In April of this year, I wrote an article discussing the 10-reasons the bull market had ended.
“The backdrop of the market currently is vastly different than it was during the ‘taper tantrum’ in 2015-2016, or during the corrections following the end of QE1 and QE2. In those previous cases, the Federal Reserve was directly injecting liquidity and managing expectations of long-term accommodative support. Valuations had been through a fairly significant reversion, and expectations had been extinguished. None of that support exists currently.”
It mostly fell on “deaf ears” as the S&P 500 rallied back to highs. But the “worries” of the market have continued to mount despite the speculative rally. As Barbara Kollmeyer penned on Monday morning:
The markets have enough to worry about these days, right? With major U.S. indexes in or near bear territory, a government shutdown underway and the White House falling over itself to assure us no one is firing Fed Chief Powell, Treasury Secretary Steven Mnuchin gobsmacked market participants by revealing that he made a weekend call from a beach in Mexico to the country’s six biggest banks, presumably to assure Wall Street that there’s ample liquidity sloshing around in the financial system.”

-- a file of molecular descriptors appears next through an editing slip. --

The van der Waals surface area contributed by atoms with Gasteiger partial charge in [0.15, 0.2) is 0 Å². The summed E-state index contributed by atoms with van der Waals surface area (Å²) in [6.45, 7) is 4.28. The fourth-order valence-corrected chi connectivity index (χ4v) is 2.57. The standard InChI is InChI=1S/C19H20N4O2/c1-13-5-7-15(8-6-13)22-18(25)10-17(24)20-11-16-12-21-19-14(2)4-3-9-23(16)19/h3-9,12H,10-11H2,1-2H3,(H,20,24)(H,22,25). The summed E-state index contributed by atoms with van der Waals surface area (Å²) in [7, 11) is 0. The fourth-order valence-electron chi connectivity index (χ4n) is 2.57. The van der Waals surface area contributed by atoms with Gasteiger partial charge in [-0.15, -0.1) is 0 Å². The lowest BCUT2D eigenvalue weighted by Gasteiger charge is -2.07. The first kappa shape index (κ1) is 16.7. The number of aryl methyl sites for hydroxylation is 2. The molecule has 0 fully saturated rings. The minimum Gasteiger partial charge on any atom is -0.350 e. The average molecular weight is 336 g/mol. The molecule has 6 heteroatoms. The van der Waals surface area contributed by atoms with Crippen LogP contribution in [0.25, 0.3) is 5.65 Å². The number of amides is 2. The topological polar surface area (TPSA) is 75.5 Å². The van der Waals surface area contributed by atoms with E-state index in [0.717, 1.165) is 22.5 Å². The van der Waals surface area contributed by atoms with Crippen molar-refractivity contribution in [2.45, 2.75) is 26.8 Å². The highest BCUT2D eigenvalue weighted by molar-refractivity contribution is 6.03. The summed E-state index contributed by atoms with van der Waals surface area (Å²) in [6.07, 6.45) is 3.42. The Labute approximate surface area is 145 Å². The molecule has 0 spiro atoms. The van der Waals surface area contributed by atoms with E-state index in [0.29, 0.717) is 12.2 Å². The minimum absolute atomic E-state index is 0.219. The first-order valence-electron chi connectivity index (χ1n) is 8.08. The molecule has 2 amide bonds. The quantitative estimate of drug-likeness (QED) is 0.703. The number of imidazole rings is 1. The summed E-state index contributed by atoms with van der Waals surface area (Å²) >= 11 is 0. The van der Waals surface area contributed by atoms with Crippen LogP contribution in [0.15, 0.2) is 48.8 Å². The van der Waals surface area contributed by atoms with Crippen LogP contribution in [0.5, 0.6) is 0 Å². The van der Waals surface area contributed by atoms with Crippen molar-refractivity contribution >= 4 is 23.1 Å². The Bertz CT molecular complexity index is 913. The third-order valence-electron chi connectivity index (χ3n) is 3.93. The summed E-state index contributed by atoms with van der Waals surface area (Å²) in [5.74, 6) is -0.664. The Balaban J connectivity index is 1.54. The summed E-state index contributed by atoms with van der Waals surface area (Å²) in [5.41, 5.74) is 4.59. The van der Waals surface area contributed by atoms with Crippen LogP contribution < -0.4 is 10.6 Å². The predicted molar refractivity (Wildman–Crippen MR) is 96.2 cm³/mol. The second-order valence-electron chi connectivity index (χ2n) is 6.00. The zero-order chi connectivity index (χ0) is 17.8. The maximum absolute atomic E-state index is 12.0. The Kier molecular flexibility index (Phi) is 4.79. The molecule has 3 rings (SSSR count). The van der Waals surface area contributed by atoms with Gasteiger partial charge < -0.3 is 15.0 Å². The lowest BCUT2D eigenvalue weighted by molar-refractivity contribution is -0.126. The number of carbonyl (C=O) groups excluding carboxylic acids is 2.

I can only presume the phone call between President Trump and Steve Mnuchin went something like this:
Trump: Hey, Steve. This market is bad. I mean it’s really bad…really bad. You need to do something to make it go up. I mean really go up.
Mnuchin: No problem. I’ll just call my buddies and tell them they need to start buying. You know, we can always hit up the “Plunge Protection Team” if we need too.
Trump: The what? Oh yeah…I’ve heard of those guys. Yeah, you do that. We need this market to go up really big. I mean really big. I got a whole big pile of s*** going on here, my ratings are down, and I need the market to go up. I mean go up a lot. You make that happen, okay. Cuz that a**hole Powell ain’t helpin’ me one bit.
Mnuchin: Check…I’m on it.
Of course, the only real reason that you would call the 6-major banks, and meet with the “Plunge Protection Team,” would be in the event there was a real concern about the financial stability of the markets. It didn’t take long for the markets to figure out there may be a real liquidity problem brewing out there (aka Deutsche Bank) and as Mark Decambre penned Monday afternoon:
“The S&P 500 index fell by 2.7% Monday, marking the first session before Christmas that the broad-market benchmark has booked a loss of 1% or greater — ever.”
That’s the bad news.
My Christmas Wish
If we take a look back at the markets over the last 20 years, we find that our weekly composite technical gauge has reached this level of an oversold condition only a few times during the time frame studied. Such oversold conditions have always resulted in at least a corrective bounce even within the context of a larger mean-reverting process.